(This post is part of a series. If you’re new to my blog or this is the first you’ve seen of this series, you might look at the introduction first.)
Let’s clarify what I mean when I say camping. Some people would go so far as to say that RVing isn’t camping at all. Well, according to my dictionary, camping means “lodging in a camp” with no mention of what or even if any shelter is involved. While there may be different styles of camping, and some folks may prefer more primitive camping, RVing is indeed camping. The confusion can also go in the opposite direction. One might think “if you live in your RV, are you then camping all the time?” Maybe so.
Let’s Go Camping!
For the purpose of this discussion, “camping” is what someone does when they leave their normal home for a period of time, and pack what they expect to need for the period of time they plan to be away. Like a vacation. They do not usually carry all of their earthly possessions with them. They know that they will be eventually returning home.
Home Is Where I Park It
No matter where I go, I take my home with me. All my possessions. Everything. Whether I’m spending the night in a parking lot, a month in the middle of the desert, or a year in a small town, there’s no going home because I’m already here. And so’s all my stuff. While the vacation camper only needs to pack what he or she will need for a week or so, the full timer takes everything. Well, that’s not always true. Some full timers do store off-season clothing or items they aren’t ready to part with. Not me.
Campers need only be prepared for their planned trip. The full timer must be prepared for every day life. While this includes the obvious things, such as food and clothing, it also includes things that one doesn’t give daily thought to. Stuff like business records, passports, birth certificates, medical records, and more. Maybe work-related tools or equipment. Even the obvious isn’t as obvious as it seems. Take clothing, for example. Unless I want to maintain storage at some permanent location, and return to it as needed, I must carry with me clothing appropriate for all seasons and any climate I expect to travel to. To complicate matters further, most RVs are designed with the occasional traveler, not the full timer, in mind, with precious little storage space.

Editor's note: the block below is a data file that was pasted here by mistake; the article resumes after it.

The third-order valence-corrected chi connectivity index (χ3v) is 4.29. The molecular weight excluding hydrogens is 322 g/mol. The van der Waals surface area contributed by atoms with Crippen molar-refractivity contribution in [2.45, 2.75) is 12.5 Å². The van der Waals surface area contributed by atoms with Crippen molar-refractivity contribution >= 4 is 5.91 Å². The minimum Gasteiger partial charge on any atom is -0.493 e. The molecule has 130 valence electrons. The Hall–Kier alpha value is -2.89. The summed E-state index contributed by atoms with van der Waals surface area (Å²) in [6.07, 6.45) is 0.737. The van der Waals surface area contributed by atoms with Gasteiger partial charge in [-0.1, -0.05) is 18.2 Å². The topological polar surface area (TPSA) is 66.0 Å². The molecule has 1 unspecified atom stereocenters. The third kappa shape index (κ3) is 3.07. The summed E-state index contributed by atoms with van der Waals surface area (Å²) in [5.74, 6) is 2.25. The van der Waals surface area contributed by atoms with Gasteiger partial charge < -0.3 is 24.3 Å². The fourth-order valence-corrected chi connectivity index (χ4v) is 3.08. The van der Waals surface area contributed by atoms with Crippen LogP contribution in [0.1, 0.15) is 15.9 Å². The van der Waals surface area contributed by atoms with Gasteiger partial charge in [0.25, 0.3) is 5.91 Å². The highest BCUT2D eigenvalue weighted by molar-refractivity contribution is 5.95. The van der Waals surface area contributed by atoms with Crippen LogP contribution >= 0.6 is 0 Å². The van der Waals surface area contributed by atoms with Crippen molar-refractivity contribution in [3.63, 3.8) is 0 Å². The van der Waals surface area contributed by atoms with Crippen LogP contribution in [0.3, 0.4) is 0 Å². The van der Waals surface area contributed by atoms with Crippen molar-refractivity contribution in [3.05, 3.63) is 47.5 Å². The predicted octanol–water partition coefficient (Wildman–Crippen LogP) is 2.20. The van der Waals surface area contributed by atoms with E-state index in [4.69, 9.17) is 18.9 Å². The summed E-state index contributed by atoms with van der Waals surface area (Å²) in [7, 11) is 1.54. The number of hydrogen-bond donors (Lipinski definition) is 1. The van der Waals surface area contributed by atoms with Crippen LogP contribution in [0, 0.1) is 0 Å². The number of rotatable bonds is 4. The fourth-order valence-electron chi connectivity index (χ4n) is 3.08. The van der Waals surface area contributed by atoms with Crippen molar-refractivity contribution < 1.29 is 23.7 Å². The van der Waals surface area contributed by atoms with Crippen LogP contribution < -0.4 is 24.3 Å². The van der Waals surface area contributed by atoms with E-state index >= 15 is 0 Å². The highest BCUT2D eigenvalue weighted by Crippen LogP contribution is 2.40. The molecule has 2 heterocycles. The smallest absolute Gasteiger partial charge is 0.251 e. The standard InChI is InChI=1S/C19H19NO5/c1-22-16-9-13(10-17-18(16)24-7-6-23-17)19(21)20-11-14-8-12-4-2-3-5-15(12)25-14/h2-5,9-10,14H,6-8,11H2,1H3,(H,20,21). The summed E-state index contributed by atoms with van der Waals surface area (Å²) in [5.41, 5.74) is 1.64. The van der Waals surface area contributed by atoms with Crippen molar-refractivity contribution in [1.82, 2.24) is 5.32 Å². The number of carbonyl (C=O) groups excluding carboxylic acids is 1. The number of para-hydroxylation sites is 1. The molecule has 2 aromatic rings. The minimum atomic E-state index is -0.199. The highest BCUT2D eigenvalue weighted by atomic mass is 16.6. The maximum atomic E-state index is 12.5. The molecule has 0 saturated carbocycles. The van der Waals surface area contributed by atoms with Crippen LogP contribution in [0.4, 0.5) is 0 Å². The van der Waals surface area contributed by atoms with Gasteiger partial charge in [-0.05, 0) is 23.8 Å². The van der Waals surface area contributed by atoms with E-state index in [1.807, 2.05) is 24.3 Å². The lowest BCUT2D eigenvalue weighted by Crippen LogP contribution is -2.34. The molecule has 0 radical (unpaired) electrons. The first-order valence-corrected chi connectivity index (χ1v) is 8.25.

Not Always a Holiday
The recreational RVer might enjoy leaving cares behind, forgetting about computers, telephones, bills, and other responsibilities. To live full-time in an RV is not the same as always being on vacation. In a future installment of this series, I’ll get into things like mail, telephone, and Internet, as well as how to stay on top of bills and other obligations.
As you can imagine, if you want to carry your home and all its contents with you everywhere, a minimalist mindset will make things much easier. You will want to own only what you really need or really love. Although I downsized 90% of my possessions when I moved out of my 1200 square f00t home and into my 126 square f00t RV, I’m learning now that I still have a long way to go. Experience has really been my best teacher. If you’ve been following me for a while (and if not, feel free to browse the archives) you know I’m still working on my clutter, in order to live more comfortably in this tiny space.
That’s not to say you have to be able to fit in 100 square feet. Still, you’ll probably be significantly downsizing from whatever you live in now, unless you already live in an RV, a hotel room, or a really really small studio apartment. The tiniest pop-ups and pickup campers are well under 100 square feet, while the largest, most luxurious motor homes and trailers are barely 300 square feet. Still pretty small by traditional standards. If you’ve ever thought about living in an RV, or any sort of “tiny house”, you might consider the following experiment. Try living for a month in just your kitchen, bathroom, and smallest bedroom. In fact, if you have a large eat in kitchen, try confining yourself to just the kitchen and bathroom. For the whole month, all other parts of the house are off-limits, except for navigation purposes. This includes their contents, so before you begin, make sure everything you’ll need is in your kitchen, bathroom, and bedroom.
Are You Experienced?
Have you ever been RVing? Have you ever imagined spending more than a week or two in one? Are you a fellow full timer, or have you been in the past? I’d love to hear your thoughts. Comments are open; questions are welcome.